Section 1 – Elatae. Contains barbata, which has large flowers that start to develop in February but don’t actually open until November. These are white with a hairy trumpet lip that is brown inside, and will last 6 weeks on up to 20 sequentially produced flowers. elata (syn. stricta) is a large plant with a creeping rhizome, and modest white flowers with yellow lip marking.

2 – Proliferae. This has 6 species, with prolifera and longipes most notable.

3 – Fuliginosa. These are tiny scramblers, very floriferous, with hard texture and hairy lips. Flowers are produced sequentially. fimbriata is typical, and loves a daily misting. ovalis is a spindly climbing plant with small waxy yellowish flowers, with narrow petals.

4 – Micranthae. micrantha comes from hill forests in Burma, generally considered difficult to cultivate, so rarely seen.

5 – Bractypterae. Generally has reddish flowers, but parishii is a pale green form that flowers from the top of the bulb, often after the leaves have been discarded.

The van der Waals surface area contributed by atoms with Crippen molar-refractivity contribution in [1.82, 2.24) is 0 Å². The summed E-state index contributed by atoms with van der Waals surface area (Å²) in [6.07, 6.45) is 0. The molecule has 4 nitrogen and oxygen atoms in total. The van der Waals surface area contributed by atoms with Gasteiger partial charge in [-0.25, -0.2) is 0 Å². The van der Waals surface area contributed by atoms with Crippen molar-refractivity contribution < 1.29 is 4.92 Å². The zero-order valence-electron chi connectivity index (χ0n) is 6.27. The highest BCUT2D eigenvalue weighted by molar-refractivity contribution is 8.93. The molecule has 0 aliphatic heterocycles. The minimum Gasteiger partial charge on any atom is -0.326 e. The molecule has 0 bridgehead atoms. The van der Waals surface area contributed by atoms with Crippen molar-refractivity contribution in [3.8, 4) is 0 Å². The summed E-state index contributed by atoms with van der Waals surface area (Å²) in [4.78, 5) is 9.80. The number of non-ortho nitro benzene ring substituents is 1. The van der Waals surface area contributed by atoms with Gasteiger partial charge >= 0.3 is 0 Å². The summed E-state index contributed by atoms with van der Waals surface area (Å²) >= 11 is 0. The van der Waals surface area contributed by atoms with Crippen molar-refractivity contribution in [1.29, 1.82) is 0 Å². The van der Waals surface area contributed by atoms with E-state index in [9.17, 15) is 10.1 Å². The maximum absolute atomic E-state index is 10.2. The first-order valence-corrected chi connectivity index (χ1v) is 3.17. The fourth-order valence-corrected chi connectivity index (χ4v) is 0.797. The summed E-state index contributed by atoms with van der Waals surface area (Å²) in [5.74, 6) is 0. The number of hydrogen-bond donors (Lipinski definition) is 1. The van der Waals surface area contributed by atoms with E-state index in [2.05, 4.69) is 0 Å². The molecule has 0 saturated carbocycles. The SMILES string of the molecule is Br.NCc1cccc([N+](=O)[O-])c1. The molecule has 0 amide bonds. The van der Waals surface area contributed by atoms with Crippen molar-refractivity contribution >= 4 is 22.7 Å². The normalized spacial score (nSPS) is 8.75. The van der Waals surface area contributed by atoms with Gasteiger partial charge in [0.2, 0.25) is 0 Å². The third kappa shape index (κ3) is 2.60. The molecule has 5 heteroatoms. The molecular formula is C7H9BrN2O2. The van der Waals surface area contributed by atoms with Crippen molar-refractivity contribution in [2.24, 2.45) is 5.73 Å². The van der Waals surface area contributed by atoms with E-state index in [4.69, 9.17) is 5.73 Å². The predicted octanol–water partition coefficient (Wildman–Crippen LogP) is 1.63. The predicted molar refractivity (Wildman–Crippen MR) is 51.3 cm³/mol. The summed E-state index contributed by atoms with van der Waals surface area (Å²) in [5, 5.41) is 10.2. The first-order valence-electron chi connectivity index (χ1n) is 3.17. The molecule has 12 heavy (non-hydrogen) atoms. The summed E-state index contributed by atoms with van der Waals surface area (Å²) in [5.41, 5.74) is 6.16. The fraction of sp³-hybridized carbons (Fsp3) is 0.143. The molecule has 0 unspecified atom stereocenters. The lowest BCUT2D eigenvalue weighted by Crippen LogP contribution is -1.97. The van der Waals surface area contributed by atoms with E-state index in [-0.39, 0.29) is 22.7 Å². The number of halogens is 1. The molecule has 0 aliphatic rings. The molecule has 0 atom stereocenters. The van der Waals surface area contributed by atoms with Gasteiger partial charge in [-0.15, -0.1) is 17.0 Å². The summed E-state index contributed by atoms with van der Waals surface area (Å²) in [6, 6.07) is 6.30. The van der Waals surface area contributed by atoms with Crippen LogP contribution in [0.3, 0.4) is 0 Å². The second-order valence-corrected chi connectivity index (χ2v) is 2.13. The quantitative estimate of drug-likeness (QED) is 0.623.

6 – Speciosa. This is a nice group that are good do’ers, with speciosa having pendant yellow/brown flowers with a brown lip. incarnata has green petals, and usitana is a new species (2001) with large white flowers and a hooded red lip that are too heavy for the spike to hold. xyrekes has dark leaves and reddish flowers. Natural hybrids are often seen within this section.

7 – Bicellae. bicamerata is typical with insipid white flowers.

8 – Monofiliforme. monilirachis is the type with dark leaves and red flowers.

9 – Longifoliae. Contains 28 species of sequential flowering plants that last a long time. prasina is typical, with various colour forms..

10 – Cyathogyne. These are multiflorals with tall spikes and lots of flowers.

11 – Verucchosa. This group have pendant flowers that generally smell of mould. asperata has brownish flowers, whilst pandurata is mainly yellow with a black lip. mayeriana is a green form with a whitish lip and black mottling.

12 – Tormentosae. tomentosa (syn. massangeana) is a well known species with a floppy spike and brownish flowers. rochusennii is another with pale brown hanging flowers. Flowers in this section can be produced all year around (uncoordinated), are perfumed and can last up to 6 weeks.

13 – Hologyne. miniata is a climber with small orange flowers and needs a daily misting. prasina has pale yellow flowers

14 – rigidformes. Rarely seen spring flowering group that is hard to cultivate.

15 – Veithchiae. This group come from New Guinea, and typically have small pretty white flowers.